“Each pair, come up in numerical order and get a seed. Your assignment is to research its properties, identify it, and properly raise it to maturity. I will tell you that this assignment should take no longer than one week, which should considerably narrow down the number of plants you could be researching. Each of your seeds is different, so don’t even try to cheat. It will be harshly punished. Ah, here you are, Bryant, Evans, and you, Potter- stop trying to switch partners- and Lou…”
Sprout gently placed a seed into Susan’s hands. Susan turned to Sirius, sighing. “Well, at least we got a distinct one,” he said, looking pointedly over to where Remus Lupin was rubbing his temples, his partner Greta Catchlove holding a nondescript brown oval. Susan and Sirius’s seed was greenish, with yellow speckles, and shone in the bright light of the greenhouse. “Easier to figure out what it is. Here, let me see,” he said, reaching for the seed.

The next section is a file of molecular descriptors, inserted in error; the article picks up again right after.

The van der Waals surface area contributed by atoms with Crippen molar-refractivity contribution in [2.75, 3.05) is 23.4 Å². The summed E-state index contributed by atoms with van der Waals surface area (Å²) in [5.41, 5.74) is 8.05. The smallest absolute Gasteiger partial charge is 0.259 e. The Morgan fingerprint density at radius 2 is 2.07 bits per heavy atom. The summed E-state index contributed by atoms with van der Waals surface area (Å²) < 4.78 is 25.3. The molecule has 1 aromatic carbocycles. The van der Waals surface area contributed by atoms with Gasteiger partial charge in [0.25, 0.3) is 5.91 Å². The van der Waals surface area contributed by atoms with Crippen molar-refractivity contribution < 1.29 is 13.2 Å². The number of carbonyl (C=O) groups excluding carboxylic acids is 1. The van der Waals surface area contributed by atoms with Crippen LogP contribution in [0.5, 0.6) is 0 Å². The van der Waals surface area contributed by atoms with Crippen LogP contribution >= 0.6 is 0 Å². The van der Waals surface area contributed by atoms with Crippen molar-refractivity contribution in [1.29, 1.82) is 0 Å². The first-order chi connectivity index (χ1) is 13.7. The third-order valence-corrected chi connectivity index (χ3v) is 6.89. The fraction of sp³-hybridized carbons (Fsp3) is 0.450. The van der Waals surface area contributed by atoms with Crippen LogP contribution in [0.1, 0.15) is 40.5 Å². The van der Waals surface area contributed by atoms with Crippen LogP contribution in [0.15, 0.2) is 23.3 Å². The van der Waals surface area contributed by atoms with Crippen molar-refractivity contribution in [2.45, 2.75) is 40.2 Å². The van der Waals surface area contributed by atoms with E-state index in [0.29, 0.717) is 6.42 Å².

Susan recoiled, cradling the seed against her chest. “You have to be careful with it. Some of them react to motion or pressure,” she said softly.
“I’ll be careful. What makes you think I won’t be careful?” Sirius asked.
“You were reaching for it like Iago Crabbe for a ball of cheese. Gently. Like you’re holding an endangered bird’s egg. Or a duckling. Or a crucial part of a prank of yours or something else fragile and extremely important to you,” she said, gingerly placing the seed in his cupped palms.
His head tilted a little as he looked at her. “I think that’s the longest chain of words you’ve ever said to me.”
“Why is everyone so interested in the length of my sentences?” Susan mumbled, rummaging through her bag for a quill.
“What was that?”